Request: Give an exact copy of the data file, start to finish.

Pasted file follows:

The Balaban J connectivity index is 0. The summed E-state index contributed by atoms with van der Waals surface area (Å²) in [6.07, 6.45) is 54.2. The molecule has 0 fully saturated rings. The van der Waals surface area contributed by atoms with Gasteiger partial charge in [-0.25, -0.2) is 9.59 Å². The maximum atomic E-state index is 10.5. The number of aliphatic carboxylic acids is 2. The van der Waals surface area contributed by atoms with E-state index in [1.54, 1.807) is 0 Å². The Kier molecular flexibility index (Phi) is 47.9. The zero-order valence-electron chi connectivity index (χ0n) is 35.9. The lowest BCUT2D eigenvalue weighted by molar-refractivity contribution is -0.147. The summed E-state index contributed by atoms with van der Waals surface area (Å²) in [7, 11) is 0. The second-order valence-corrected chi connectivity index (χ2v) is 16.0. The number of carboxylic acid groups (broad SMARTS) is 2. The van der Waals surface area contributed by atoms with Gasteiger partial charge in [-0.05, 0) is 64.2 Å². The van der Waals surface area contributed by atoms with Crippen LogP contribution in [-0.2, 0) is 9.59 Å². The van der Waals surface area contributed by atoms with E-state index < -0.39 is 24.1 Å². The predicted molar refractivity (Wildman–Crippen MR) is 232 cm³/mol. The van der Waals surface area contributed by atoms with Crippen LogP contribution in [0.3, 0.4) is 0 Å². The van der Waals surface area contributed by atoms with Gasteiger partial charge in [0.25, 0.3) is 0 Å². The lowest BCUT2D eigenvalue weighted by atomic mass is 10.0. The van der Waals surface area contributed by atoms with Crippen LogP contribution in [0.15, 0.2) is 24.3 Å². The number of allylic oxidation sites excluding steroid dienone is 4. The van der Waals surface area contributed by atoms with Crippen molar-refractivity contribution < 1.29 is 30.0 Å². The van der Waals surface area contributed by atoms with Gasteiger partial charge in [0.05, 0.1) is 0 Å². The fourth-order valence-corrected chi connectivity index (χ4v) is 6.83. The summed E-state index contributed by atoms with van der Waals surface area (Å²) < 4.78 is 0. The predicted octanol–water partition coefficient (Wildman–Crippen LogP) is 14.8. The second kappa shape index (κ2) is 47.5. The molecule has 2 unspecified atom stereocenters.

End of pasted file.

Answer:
The Balaban J connectivity index is 0. The summed E-state index contributed by atoms with van der Waals surface area (Å²) in [6.07, 6.45) is 54.2. The molecule has 0 fully saturated rings. The van der Waals surface area contributed by atoms with Gasteiger partial charge in [-0.25, -0.2) is 9.59 Å². The maximum atomic E-state index is 10.5. The number of aliphatic carboxylic acids is 2. The van der Waals surface area contributed by atoms with E-state index in [1.54, 1.807) is 0 Å². The Kier molecular flexibility index (Phi) is 47.9. The zero-order valence-electron chi connectivity index (χ0n) is 35.9. The lowest BCUT2D eigenvalue weighted by molar-refractivity contribution is -0.147. The summed E-state index contributed by atoms with van der Waals surface area (Å²) in [7, 11) is 0. The second-order valence-corrected chi connectivity index (χ2v) is 16.0. The number of carboxylic acid groups (broad SMARTS) is 2. The van der Waals surface area contributed by atoms with Gasteiger partial charge in [-0.05, 0) is 64.2 Å². The van der Waals surface area contributed by atoms with Crippen LogP contribution in [-0.2, 0) is 9.59 Å². The van der Waals surface area contributed by atoms with E-state index < -0.39 is 24.1 Å². The predicted molar refractivity (Wildman–Crippen MR) is 232 cm³/mol. The van der Waals surface area contributed by atoms with Crippen LogP contribution in [0.3, 0.4) is 0 Å². The van der Waals surface area contributed by atoms with Gasteiger partial charge in [0.25, 0.3) is 0 Å². The lowest BCUT2D eigenvalue weighted by atomic mass is 10.0. The van der Waals surface area contributed by atoms with Crippen LogP contribution in [0.15, 0.2) is 24.3 Å². The number of allylic oxidation sites excluding steroid dienone is 4. The van der Waals surface area contributed by atoms with Crippen molar-refractivity contribution < 1.29 is 30.0 Å². The van der Waals surface area contributed by atoms with Gasteiger partial charge in [0.05, 0.1) is 0 Å². The fourth-order valence-corrected chi connectivity index (χ4v) is 6.83. The summed E-state index contributed by atoms with van der Waals surface area (Å²) < 4.78 is 0. The predicted octanol–water partition coefficient (Wildman–Crippen LogP) is 14.8. The second kappa shape index (κ2) is 47.5. The molecule has 2 unspecified atom stereocenters.